2019 Average Pallet Rack System Prices

8 October 2019

Virtually every warehouse has a pallet rack system in place, whether bigger or smaller. Perhaps the most pertinent reason why this is the case is due to the shipping industry, which uses this unit load as a fundamental given.

Aside from compliance with logistics frameworks worldwide, buying a pallet rack system will greatly increase the storage capacity of your warehouse by augmenting your total storage density. However, there are numerous variables to be considered if you want to make a cost-benefit analysis of buying a pallet rack structure.

In this article, we’ll give you an overview of the approximate price of purchasing an average pallet rack system in 2019.

How Much Does Warehouse Racking Cost?

Before jumping to any assumptions regarding how much you can save with pallet racks, you should decide which type of racks fit your needs as a business. Depending on your inventory, as well as the latter’s turnover, some systems might be more suitable than others. Let’s take a quick look at some of the major types:

  1. Pallet Flow Rack. Featuring high density storage, these racks are best suited for those warehouses that operate on a first-in, first out cycle. When a new pallet comes in, it is loaded from the back of the shelf, while older ones are pushed towards the front. One of the most appropriate businesses for this type of racking system is the food retail industry, since the perishability of goods is usually high and, thus, so is the turnover. Price can vary between $380 to $440 per pallet.

  2. Selective (Single-Deep) Racks.Although each and every pallet can easily be accessed, Selective (Single-Deep) Racks. racks do not offer great storage density as a whole. These are only viable when immense amounts of space are available and pallet delivery expedience is a top priority for storage operations. These racks tend to be more affordable, starting at about $45 to $65 per pallet.

  3. Double-Deep Racks. Ideally, any warehouse would have a pallet racking system that is at least double-deep, which means that it allows two pallets to be placed in each bay. Although better in terms of density, this does mean that access to the second pallet is difficult, so they’re more appropriate when you have a rather low variety of goods, but have to stock an abundance of each type of SKU. Prices can fluctuate from $50 to $70 per pallet.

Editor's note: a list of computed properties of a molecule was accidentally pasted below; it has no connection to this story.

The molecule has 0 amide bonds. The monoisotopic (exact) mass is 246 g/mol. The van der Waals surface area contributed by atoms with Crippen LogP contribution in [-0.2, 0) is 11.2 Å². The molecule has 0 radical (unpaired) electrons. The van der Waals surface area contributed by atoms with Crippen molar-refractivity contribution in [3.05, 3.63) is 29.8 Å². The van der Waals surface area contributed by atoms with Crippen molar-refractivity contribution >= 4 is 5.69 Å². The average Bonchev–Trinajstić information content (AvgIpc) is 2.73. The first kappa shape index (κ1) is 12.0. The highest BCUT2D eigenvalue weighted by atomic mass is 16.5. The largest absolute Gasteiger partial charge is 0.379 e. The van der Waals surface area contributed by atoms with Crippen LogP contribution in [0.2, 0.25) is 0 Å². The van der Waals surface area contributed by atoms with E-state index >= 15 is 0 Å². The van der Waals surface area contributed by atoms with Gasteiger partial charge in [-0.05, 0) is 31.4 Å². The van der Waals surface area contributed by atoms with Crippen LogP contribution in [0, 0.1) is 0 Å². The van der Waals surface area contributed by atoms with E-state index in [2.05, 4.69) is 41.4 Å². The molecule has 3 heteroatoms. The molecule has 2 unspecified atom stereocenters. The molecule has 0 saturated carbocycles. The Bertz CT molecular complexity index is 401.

4. Drive-through or Drive-in Racks. Another widespread type of racking framework is the drive-through or the drive-in rack. The former are also suitable for companies with a high inventory turnover, as the forklift is able to access each of the pallets that are stored. Estimated budgets start at around $160 and can go up to $185 per pallet.

How Many and How High?

The volume and height of your future racking system have a direct and noteworthy impact on the overall price. The more floor space you have, the bigger the system will be. This is also true in terms of height since tiers influence the final quota. The more shelves you need, the more materials will have to be used during production of the rack. If you plan on storing really heavy merchandise, you ought to take into consideration the maximum load of each bay, as well as of the individual pallets that you want to store.

The main reason for knowing the composite, as well as individual weight of what you want to store is that it will help you save a lot of money. Instead of ordering a heavy-duty system that is designed to hold almost 19.000 Kg (approximately 42.000 lbs.) you can opt for a more affordable one that is better suited for your particular load.

Other Important Factors that Influence Price

Custom warehouse conditions, as well as specific designs will likely increase the final price of your pallet rack system, so keep that in mind when talking to your manufacturer. Considering all of the above, as well as several other noteworthy assumptions – such as the lack of seismic risk or the availability of floor storage.

To avoid both over- and under-estimations, it’s best you call the manufacturer and discuss your particular needs. It’s usually a common practice to give a rough quota, free of charge.